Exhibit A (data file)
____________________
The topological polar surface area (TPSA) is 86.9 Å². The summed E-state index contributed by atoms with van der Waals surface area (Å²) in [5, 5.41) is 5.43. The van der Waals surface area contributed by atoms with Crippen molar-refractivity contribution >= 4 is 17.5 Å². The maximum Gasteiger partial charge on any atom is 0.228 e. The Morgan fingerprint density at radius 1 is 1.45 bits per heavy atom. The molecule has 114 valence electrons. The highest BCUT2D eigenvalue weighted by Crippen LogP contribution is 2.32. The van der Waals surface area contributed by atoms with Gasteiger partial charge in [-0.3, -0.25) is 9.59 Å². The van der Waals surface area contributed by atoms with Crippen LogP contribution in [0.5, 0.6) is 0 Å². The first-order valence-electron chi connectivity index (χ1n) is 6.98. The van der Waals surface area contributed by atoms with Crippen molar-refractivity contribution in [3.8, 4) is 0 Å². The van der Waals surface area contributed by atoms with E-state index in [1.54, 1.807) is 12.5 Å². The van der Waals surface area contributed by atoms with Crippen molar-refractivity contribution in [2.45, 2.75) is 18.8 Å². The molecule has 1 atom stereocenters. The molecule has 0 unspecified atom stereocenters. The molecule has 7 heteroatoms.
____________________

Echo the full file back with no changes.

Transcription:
The topological polar surface area (TPSA) is 86.9 Å². The summed E-state index contributed by atoms with van der Waals surface area (Å²) in [5, 5.41) is 5.43. The van der Waals surface area contributed by atoms with Crippen molar-refractivity contribution >= 4 is 17.5 Å². The maximum Gasteiger partial charge on any atom is 0.228 e. The Morgan fingerprint density at radius 1 is 1.45 bits per heavy atom. The molecule has 114 valence electrons. The highest BCUT2D eigenvalue weighted by Crippen LogP contribution is 2.32. The van der Waals surface area contributed by atoms with Gasteiger partial charge in [-0.3, -0.25) is 9.59 Å². The van der Waals surface area contributed by atoms with Crippen LogP contribution in [0.5, 0.6) is 0 Å². The first-order valence-electron chi connectivity index (χ1n) is 6.98. The van der Waals surface area contributed by atoms with Crippen molar-refractivity contribution in [3.8, 4) is 0 Å². The van der Waals surface area contributed by atoms with E-state index in [1.54, 1.807) is 12.5 Å². The van der Waals surface area contributed by atoms with Crippen molar-refractivity contribution in [2.45, 2.75) is 18.8 Å². The molecule has 1 atom stereocenters. The molecule has 0 unspecified atom stereocenters. The molecule has 7 heteroatoms.